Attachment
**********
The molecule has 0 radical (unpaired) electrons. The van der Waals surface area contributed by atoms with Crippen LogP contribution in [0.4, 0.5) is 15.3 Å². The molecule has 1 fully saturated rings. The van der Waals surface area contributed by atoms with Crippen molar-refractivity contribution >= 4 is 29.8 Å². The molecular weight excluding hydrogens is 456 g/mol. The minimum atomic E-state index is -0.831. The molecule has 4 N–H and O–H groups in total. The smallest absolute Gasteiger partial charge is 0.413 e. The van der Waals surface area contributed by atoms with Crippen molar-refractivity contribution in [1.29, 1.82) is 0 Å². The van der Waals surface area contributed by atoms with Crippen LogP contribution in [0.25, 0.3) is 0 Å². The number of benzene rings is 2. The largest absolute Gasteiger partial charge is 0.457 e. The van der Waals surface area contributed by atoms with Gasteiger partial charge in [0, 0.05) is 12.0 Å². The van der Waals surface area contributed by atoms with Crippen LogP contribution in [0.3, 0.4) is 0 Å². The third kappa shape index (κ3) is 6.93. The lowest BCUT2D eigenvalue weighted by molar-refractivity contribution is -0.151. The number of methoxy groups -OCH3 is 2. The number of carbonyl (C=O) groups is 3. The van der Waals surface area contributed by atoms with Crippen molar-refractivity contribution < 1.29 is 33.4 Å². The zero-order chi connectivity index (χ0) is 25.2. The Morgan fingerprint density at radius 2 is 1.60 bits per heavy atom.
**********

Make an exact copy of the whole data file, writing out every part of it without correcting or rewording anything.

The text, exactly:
The molecule has 0 radical (unpaired) electrons. The van der Waals surface area contributed by atoms with Crippen LogP contribution in [0.4, 0.5) is 15.3 Å². The molecule has 1 fully saturated rings. The van der Waals surface area contributed by atoms with Crippen molar-refractivity contribution >= 4 is 29.8 Å². The molecular weight excluding hydrogens is 456 g/mol. The minimum atomic E-state index is -0.831. The molecule has 4 N–H and O–H groups in total. The smallest absolute Gasteiger partial charge is 0.413 e. The van der Waals surface area contributed by atoms with Crippen molar-refractivity contribution in [1.29, 1.82) is 0 Å². The van der Waals surface area contributed by atoms with Crippen LogP contribution in [0.25, 0.3) is 0 Å². The number of benzene rings is 2. The largest absolute Gasteiger partial charge is 0.457 e. The van der Waals surface area contributed by atoms with Gasteiger partial charge in [0, 0.05) is 12.0 Å². The van der Waals surface area contributed by atoms with Crippen LogP contribution in [0.3, 0.4) is 0 Å². The third kappa shape index (κ3) is 6.93. The lowest BCUT2D eigenvalue weighted by molar-refractivity contribution is -0.151. The number of methoxy groups -OCH3 is 2. The number of carbonyl (C=O) groups is 3. The van der Waals surface area contributed by atoms with Crippen molar-refractivity contribution < 1.29 is 33.4 Å². The zero-order chi connectivity index (χ0) is 25.2. The Morgan fingerprint density at radius 2 is 1.60 bits per heavy atom.